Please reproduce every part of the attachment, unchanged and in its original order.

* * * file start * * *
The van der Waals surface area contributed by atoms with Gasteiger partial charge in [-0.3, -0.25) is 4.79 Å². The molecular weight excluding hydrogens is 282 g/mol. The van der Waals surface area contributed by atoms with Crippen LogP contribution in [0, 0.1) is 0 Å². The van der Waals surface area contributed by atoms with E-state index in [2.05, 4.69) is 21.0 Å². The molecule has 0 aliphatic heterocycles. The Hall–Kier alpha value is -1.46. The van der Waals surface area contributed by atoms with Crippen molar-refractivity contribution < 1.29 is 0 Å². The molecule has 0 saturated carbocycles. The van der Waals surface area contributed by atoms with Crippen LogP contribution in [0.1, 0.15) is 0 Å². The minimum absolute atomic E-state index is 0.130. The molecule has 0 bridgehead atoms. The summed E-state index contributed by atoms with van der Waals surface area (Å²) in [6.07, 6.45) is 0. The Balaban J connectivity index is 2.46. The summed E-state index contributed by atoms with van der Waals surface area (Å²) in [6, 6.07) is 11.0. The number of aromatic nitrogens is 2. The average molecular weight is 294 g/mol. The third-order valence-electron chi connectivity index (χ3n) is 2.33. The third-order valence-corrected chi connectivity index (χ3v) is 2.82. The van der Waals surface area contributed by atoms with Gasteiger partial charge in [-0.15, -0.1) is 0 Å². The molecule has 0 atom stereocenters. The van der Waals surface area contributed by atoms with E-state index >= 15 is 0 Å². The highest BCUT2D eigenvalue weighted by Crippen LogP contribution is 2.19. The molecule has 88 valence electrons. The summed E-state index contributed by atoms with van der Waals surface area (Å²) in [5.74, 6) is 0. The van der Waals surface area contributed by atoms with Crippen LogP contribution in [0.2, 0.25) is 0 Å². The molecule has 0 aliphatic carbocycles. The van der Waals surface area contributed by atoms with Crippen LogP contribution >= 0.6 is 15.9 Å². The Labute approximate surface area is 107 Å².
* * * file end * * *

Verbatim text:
The van der Waals surface area contributed by atoms with Gasteiger partial charge in [-0.3, -0.25) is 4.79 Å². The molecular weight excluding hydrogens is 282 g/mol. The van der Waals surface area contributed by atoms with Crippen LogP contribution in [0, 0.1) is 0 Å². The van der Waals surface area contributed by atoms with E-state index in [2.05, 4.69) is 21.0 Å². The molecule has 0 aliphatic heterocycles. The Hall–Kier alpha value is -1.46. The van der Waals surface area contributed by atoms with Crippen molar-refractivity contribution < 1.29 is 0 Å². The molecule has 0 saturated carbocycles. The van der Waals surface area contributed by atoms with Crippen LogP contribution in [0.1, 0.15) is 0 Å². The minimum absolute atomic E-state index is 0.130. The molecule has 0 bridgehead atoms. The summed E-state index contributed by atoms with van der Waals surface area (Å²) in [6.07, 6.45) is 0. The Balaban J connectivity index is 2.46. The summed E-state index contributed by atoms with van der Waals surface area (Å²) in [6, 6.07) is 11.0. The number of aromatic nitrogens is 2. The average molecular weight is 294 g/mol. The third-order valence-electron chi connectivity index (χ3n) is 2.33. The third-order valence-corrected chi connectivity index (χ3v) is 2.82. The van der Waals surface area contributed by atoms with Gasteiger partial charge in [-0.15, -0.1) is 0 Å². The molecule has 0 atom stereocenters. The van der Waals surface area contributed by atoms with E-state index >= 15 is 0 Å². The highest BCUT2D eigenvalue weighted by Crippen LogP contribution is 2.19. The molecule has 88 valence electrons. The summed E-state index contributed by atoms with van der Waals surface area (Å²) in [5.74, 6) is 0. The van der Waals surface area contributed by atoms with Crippen LogP contribution in [0.2, 0.25) is 0 Å². The molecule has 0 aliphatic carbocycles. The van der Waals surface area contributed by atoms with Crippen LogP contribution >= 0.6 is 15.9 Å². The Labute approximate surface area is 107 Å².